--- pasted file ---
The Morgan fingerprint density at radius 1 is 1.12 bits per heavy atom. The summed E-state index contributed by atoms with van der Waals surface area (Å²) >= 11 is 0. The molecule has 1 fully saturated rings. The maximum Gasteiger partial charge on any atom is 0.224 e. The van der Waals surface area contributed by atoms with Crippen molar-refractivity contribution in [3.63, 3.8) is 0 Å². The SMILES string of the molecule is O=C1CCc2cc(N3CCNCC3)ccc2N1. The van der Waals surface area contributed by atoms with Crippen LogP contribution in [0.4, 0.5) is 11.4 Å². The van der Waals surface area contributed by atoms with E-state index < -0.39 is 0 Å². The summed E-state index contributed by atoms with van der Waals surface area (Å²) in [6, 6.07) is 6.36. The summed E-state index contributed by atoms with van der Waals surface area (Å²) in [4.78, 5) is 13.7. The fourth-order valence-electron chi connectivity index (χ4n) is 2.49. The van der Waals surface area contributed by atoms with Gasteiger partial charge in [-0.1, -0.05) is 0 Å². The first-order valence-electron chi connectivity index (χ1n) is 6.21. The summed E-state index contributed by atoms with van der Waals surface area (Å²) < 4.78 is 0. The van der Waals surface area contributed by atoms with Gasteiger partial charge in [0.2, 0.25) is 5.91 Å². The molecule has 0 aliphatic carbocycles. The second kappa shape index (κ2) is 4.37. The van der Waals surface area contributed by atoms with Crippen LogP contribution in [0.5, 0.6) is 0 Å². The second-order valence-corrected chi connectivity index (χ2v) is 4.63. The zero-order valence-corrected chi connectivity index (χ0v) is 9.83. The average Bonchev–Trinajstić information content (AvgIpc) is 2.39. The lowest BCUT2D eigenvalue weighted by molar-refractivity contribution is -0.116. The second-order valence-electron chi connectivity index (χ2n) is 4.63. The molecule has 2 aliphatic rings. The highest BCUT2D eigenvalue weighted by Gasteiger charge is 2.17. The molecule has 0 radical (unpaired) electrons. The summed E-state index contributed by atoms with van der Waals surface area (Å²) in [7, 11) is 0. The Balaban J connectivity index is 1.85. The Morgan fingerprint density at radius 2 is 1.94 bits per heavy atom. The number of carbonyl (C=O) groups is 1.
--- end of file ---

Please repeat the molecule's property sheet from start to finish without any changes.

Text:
The Morgan fingerprint density at radius 1 is 1.12 bits per heavy atom. The summed E-state index contributed by atoms with van der Waals surface area (Å²) >= 11 is 0. The molecule has 1 fully saturated rings. The maximum Gasteiger partial charge on any atom is 0.224 e. The van der Waals surface area contributed by atoms with Crippen molar-refractivity contribution in [3.63, 3.8) is 0 Å². The SMILES string of the molecule is O=C1CCc2cc(N3CCNCC3)ccc2N1. The van der Waals surface area contributed by atoms with Crippen LogP contribution in [0.4, 0.5) is 11.4 Å². The van der Waals surface area contributed by atoms with E-state index < -0.39 is 0 Å². The summed E-state index contributed by atoms with van der Waals surface area (Å²) in [6, 6.07) is 6.36. The summed E-state index contributed by atoms with van der Waals surface area (Å²) in [4.78, 5) is 13.7. The fourth-order valence-electron chi connectivity index (χ4n) is 2.49. The van der Waals surface area contributed by atoms with Gasteiger partial charge in [-0.1, -0.05) is 0 Å². The first-order valence-electron chi connectivity index (χ1n) is 6.21. The summed E-state index contributed by atoms with van der Waals surface area (Å²) < 4.78 is 0. The van der Waals surface area contributed by atoms with Gasteiger partial charge in [0.2, 0.25) is 5.91 Å². The molecule has 0 aliphatic carbocycles. The second kappa shape index (κ2) is 4.37. The van der Waals surface area contributed by atoms with Crippen LogP contribution in [0.5, 0.6) is 0 Å². The second-order valence-corrected chi connectivity index (χ2v) is 4.63. The zero-order valence-corrected chi connectivity index (χ0v) is 9.83. The average Bonchev–Trinajstić information content (AvgIpc) is 2.39. The lowest BCUT2D eigenvalue weighted by molar-refractivity contribution is -0.116. The second-order valence-electron chi connectivity index (χ2n) is 4.63. The molecule has 2 aliphatic rings. The highest BCUT2D eigenvalue weighted by Gasteiger charge is 2.17. The molecule has 0 radical (unpaired) electrons. The summed E-state index contributed by atoms with van der Waals surface area (Å²) in [7, 11) is 0. The Balaban J connectivity index is 1.85. The Morgan fingerprint density at radius 2 is 1.94 bits per heavy atom. The number of carbonyl (C=O) groups is 1.